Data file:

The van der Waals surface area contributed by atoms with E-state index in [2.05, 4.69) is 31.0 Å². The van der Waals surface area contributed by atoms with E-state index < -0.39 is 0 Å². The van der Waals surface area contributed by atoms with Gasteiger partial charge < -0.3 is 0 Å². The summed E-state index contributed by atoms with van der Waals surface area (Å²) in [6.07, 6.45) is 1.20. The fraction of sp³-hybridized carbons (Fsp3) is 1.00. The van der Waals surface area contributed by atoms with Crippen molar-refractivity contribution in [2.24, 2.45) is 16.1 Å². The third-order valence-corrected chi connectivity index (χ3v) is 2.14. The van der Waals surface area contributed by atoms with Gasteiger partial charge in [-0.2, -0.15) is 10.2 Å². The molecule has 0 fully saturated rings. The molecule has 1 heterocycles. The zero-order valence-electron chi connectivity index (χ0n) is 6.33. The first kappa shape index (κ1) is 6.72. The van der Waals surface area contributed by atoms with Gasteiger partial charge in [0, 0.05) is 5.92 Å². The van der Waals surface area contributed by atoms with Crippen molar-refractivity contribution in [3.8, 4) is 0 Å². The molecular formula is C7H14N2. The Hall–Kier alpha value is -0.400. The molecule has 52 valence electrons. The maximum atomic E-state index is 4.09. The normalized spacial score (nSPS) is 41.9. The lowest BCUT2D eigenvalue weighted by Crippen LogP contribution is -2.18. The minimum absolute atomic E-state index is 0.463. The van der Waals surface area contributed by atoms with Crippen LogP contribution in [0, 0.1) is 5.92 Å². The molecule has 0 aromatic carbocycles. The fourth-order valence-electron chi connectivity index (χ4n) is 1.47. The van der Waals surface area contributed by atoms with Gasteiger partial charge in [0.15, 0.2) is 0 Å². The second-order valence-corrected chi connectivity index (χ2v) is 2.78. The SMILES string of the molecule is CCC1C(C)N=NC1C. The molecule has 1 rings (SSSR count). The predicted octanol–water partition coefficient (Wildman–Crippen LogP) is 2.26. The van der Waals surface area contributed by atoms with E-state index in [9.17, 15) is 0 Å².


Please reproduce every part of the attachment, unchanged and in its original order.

The van der Waals surface area contributed by atoms with E-state index in [2.05, 4.69) is 31.0 Å². The van der Waals surface area contributed by atoms with E-state index < -0.39 is 0 Å². The van der Waals surface area contributed by atoms with Gasteiger partial charge < -0.3 is 0 Å². The summed E-state index contributed by atoms with van der Waals surface area (Å²) in [6.07, 6.45) is 1.20. The fraction of sp³-hybridized carbons (Fsp3) is 1.00. The van der Waals surface area contributed by atoms with Crippen molar-refractivity contribution in [2.24, 2.45) is 16.1 Å². The third-order valence-corrected chi connectivity index (χ3v) is 2.14. The van der Waals surface area contributed by atoms with Gasteiger partial charge in [-0.2, -0.15) is 10.2 Å². The molecule has 0 fully saturated rings. The molecule has 1 heterocycles. The zero-order valence-electron chi connectivity index (χ0n) is 6.33. The first kappa shape index (κ1) is 6.72. The van der Waals surface area contributed by atoms with Gasteiger partial charge in [0, 0.05) is 5.92 Å². The van der Waals surface area contributed by atoms with Crippen molar-refractivity contribution in [3.8, 4) is 0 Å². The molecular formula is C7H14N2. The Hall–Kier alpha value is -0.400. The molecule has 52 valence electrons. The maximum atomic E-state index is 4.09. The normalized spacial score (nSPS) is 41.9. The lowest BCUT2D eigenvalue weighted by Crippen LogP contribution is -2.18. The minimum absolute atomic E-state index is 0.463. The van der Waals surface area contributed by atoms with Crippen LogP contribution in [0, 0.1) is 5.92 Å². The molecule has 0 aromatic carbocycles. The fourth-order valence-electron chi connectivity index (χ4n) is 1.47. The van der Waals surface area contributed by atoms with Gasteiger partial charge in [0.15, 0.2) is 0 Å². The second-order valence-corrected chi connectivity index (χ2v) is 2.78. The SMILES string of the molecule is CCC1C(C)N=NC1C. The molecule has 1 rings (SSSR count). The predicted octanol–water partition coefficient (Wildman–Crippen LogP) is 2.26. The van der Waals surface area contributed by atoms with E-state index in [9.17, 15) is 0 Å².